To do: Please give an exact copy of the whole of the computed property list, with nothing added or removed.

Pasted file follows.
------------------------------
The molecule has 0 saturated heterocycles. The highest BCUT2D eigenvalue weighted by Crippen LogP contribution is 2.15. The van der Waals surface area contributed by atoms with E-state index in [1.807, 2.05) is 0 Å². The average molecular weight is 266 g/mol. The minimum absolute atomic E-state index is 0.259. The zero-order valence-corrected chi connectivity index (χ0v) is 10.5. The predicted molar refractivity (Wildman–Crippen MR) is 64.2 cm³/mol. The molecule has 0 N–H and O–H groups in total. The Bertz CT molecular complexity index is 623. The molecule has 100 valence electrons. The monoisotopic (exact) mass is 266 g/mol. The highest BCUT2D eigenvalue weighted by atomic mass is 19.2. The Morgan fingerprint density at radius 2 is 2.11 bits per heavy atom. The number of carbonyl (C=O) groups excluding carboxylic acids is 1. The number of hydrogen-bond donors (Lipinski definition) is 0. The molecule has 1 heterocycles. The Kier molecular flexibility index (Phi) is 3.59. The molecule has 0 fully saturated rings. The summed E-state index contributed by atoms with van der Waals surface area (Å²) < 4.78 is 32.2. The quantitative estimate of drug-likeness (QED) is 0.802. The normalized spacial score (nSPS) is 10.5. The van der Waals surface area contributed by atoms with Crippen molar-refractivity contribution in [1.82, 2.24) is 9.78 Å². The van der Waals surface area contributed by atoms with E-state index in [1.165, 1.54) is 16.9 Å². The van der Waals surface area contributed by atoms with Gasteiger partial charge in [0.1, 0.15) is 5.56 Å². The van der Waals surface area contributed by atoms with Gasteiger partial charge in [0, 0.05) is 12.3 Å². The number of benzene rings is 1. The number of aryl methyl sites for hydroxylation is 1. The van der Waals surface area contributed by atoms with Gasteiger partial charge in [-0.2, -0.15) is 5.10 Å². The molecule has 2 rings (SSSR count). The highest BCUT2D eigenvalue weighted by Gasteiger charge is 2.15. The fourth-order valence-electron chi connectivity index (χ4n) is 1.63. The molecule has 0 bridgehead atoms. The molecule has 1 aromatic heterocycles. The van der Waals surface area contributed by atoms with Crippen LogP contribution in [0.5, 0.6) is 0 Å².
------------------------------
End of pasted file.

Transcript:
The molecule has 0 saturated heterocycles. The highest BCUT2D eigenvalue weighted by Crippen LogP contribution is 2.15. The van der Waals surface area contributed by atoms with E-state index in [1.807, 2.05) is 0 Å². The average molecular weight is 266 g/mol. The minimum absolute atomic E-state index is 0.259. The zero-order valence-corrected chi connectivity index (χ0v) is 10.5. The predicted molar refractivity (Wildman–Crippen MR) is 64.2 cm³/mol. The molecule has 0 N–H and O–H groups in total. The Bertz CT molecular complexity index is 623. The molecule has 100 valence electrons. The monoisotopic (exact) mass is 266 g/mol. The highest BCUT2D eigenvalue weighted by atomic mass is 19.2. The Morgan fingerprint density at radius 2 is 2.11 bits per heavy atom. The number of carbonyl (C=O) groups excluding carboxylic acids is 1. The number of hydrogen-bond donors (Lipinski definition) is 0. The molecule has 1 heterocycles. The Kier molecular flexibility index (Phi) is 3.59. The molecule has 0 fully saturated rings. The summed E-state index contributed by atoms with van der Waals surface area (Å²) < 4.78 is 32.2. The quantitative estimate of drug-likeness (QED) is 0.802. The normalized spacial score (nSPS) is 10.5. The van der Waals surface area contributed by atoms with Crippen molar-refractivity contribution in [1.82, 2.24) is 9.78 Å². The van der Waals surface area contributed by atoms with E-state index in [1.165, 1.54) is 16.9 Å². The van der Waals surface area contributed by atoms with Gasteiger partial charge in [0.1, 0.15) is 5.56 Å². The van der Waals surface area contributed by atoms with Gasteiger partial charge in [0, 0.05) is 12.3 Å². The number of benzene rings is 1. The number of aryl methyl sites for hydroxylation is 1. The van der Waals surface area contributed by atoms with Gasteiger partial charge in [-0.2, -0.15) is 5.10 Å². The molecule has 2 rings (SSSR count). The highest BCUT2D eigenvalue weighted by Gasteiger charge is 2.15. The fourth-order valence-electron chi connectivity index (χ4n) is 1.63. The molecule has 0 bridgehead atoms. The molecule has 1 aromatic heterocycles. The van der Waals surface area contributed by atoms with Crippen LogP contribution in [0.5, 0.6) is 0 Å².